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Can my silence at the time of my arrest be used against me at trial?


No, silence at the time of arrest cannot be held against you. The courts have repeatedly held that prosecutors may not ask an accused about his post- arrest silence. Such questioning is a violation of one's Fifth Amendment right to remain silent. And this makes perfect sense. The first and most important Miranda warning, as we all know from watching TV crime dramas and movies is "You have the right to remain silent". So if an accused does remain silent, it follows that a prosecutor cannot ask that person on the witness stand, "Why did you remain silent when you were arrested and not tell the police what you are telling us now in court?" That prosecutors are not allowed to ask this question is one of the most basic rules of cross-examination. So it's surprising how often they get it wrong and do ask this question. I have seen it happen first hand as a Jacksonville criminal defense lawyer.

Consider the case of U.S. v. Shannon, decided by the 3rd. Circuit Court of Appeals on September 8, 2014. The Pennsylvania State Police and the D.E.A., working with confidential informants, identified a cocaine distributor and were able to observe part of a delivery of cocaine. The police observed a man back his car up to a tractor-trailer rig , open his trunk and then hand a bag full of packaged cash to Mr. Shannon, who was standing beside the rig. The cops moved in a discovered a bag containing a large amount of cocaine in the man's trunk. They also discovered over $700,000. in the bag given to Shannon, which he had placed in the cab of his truck, along with three different cell phones. Shannon, along with others, was charged with conspiracy to distribute and possess cocaine.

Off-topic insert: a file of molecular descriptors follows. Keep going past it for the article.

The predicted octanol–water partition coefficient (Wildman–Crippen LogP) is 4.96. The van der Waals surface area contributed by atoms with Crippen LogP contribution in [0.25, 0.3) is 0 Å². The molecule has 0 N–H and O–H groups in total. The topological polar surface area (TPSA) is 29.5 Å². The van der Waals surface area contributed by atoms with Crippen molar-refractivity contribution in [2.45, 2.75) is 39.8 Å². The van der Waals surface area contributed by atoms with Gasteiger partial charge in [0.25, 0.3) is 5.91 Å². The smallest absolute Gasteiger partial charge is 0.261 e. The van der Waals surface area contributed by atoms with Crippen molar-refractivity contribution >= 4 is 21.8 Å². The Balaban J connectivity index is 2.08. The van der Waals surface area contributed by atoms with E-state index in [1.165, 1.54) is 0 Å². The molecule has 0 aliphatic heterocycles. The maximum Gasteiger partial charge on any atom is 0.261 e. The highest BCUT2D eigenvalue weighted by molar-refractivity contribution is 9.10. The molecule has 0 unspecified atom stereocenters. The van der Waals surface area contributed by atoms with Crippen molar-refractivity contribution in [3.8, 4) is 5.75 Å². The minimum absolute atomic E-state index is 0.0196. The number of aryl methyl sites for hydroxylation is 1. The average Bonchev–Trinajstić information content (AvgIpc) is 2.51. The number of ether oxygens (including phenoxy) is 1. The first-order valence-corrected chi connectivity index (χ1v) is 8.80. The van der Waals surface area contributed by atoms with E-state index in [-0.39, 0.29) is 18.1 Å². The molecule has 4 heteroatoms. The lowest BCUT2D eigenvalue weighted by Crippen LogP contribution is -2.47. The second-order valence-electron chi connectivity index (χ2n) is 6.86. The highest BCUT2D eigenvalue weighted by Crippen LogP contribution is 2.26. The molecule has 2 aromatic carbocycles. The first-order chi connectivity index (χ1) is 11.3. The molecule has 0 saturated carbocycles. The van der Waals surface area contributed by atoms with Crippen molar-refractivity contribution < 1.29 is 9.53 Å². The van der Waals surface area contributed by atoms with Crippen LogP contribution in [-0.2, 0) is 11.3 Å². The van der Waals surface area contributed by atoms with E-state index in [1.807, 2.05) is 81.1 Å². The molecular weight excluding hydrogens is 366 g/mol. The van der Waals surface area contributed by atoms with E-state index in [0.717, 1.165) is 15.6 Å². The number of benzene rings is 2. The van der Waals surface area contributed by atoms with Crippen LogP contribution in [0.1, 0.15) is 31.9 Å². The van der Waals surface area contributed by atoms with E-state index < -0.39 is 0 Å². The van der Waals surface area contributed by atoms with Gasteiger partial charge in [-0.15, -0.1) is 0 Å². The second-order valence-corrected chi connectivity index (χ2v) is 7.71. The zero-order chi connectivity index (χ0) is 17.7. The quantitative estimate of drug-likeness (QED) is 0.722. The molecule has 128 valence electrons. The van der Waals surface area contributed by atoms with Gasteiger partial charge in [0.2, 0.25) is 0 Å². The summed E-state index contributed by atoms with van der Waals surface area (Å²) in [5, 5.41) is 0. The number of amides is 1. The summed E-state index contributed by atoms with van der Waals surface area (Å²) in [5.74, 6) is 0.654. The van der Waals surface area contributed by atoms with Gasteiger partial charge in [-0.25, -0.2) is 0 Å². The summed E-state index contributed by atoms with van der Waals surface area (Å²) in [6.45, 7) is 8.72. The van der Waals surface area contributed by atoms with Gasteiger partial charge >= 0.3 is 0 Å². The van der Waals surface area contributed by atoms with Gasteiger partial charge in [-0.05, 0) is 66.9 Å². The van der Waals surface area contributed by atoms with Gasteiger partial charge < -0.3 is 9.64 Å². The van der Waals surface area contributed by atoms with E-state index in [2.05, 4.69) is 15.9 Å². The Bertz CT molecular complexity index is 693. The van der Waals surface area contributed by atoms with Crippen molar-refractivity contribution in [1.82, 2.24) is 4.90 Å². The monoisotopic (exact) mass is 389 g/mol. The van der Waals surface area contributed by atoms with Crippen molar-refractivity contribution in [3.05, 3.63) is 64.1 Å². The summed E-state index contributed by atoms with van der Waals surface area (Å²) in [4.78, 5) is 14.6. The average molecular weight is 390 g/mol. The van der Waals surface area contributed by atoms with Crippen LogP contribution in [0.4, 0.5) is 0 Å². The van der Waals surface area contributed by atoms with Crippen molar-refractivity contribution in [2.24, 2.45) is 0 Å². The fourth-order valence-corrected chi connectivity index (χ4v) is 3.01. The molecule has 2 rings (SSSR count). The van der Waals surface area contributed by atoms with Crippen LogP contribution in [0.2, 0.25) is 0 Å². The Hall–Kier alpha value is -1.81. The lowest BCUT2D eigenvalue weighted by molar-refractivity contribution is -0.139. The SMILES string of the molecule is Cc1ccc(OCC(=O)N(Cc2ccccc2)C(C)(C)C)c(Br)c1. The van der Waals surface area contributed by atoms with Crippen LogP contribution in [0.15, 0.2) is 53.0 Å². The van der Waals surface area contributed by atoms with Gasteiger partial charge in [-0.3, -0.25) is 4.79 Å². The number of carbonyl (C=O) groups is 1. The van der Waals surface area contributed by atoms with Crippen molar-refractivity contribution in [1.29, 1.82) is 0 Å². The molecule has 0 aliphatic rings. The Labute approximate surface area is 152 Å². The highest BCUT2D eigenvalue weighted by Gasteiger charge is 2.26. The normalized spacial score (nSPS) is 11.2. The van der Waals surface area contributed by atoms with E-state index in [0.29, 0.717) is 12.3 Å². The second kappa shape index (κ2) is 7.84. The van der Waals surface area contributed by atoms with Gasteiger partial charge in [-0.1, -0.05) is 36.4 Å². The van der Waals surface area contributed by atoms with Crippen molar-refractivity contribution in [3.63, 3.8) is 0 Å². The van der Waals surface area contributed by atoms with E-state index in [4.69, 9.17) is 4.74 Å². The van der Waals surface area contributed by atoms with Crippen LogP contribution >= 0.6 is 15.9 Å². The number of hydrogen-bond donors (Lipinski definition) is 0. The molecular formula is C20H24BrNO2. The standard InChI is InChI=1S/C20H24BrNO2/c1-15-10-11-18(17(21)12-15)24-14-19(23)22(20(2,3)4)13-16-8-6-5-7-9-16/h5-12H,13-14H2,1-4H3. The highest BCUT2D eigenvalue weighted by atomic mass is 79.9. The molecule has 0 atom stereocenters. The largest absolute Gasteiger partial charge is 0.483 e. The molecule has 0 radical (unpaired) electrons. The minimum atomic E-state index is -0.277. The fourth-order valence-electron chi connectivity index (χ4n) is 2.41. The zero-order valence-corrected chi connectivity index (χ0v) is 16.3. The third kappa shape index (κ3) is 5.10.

Shannon chose to go to trial. His defense was that he was simply caught in the wrong place at the wrong time. Shannon tried to explain that he needed three phones because one was his everyday phone, another was a work phone and yet another was used only to call his nephew. He further testified that he falsified his logbooks as a long-haul trucker in order to go visit his girlfriend. He even had an explanation for why he was associated with some of the drug dealers who were arrested along with him. The prosecutor then (foolishly) asked Shannon why he had not come forward earlier with these explanations when he was arrested. Even though Shannon's criminal defense lawyer objected (good job!) the trial judge overruled the objection and made Shannon explain his earlier silence. Shannon was convicted by the jury and sentenced to 240 months in prison (that's 20 years!). Shannon appealed his conviction.

The appeals court ruled that Shannon should not have been questioned about his post-arrest silence - it was a clear violation of his Fifth Amendment right to remain silent. It noted that it is fundamentally unfair to allow an arrested person's silence to be used against him at a trial. Silence, the court wrote, should carry no penalty. As a result, the court set aside Shannon's conviction.

Lesson Learned:

How is it that a federal prosecutor could make such an obvious mistake? In their zeal to get convictions, they don't always follow the rules. But how is it that a federal court judge could allow this type of questioning, even after the defense lawyer objected? It amazes me how often these types of mistakes and miscarriages of justice occur. Lucky for Mr. Shannon, he had a good criminal lawyer who knew the rules, objected right away and appealed his client's conviction. Lawyers must be constantly on watch to make sure their client's rights are not violated, before, during and after trial. Now, Mr. Shannon gets a new trial because the prosecutors just couldn't help themselves and went too far.

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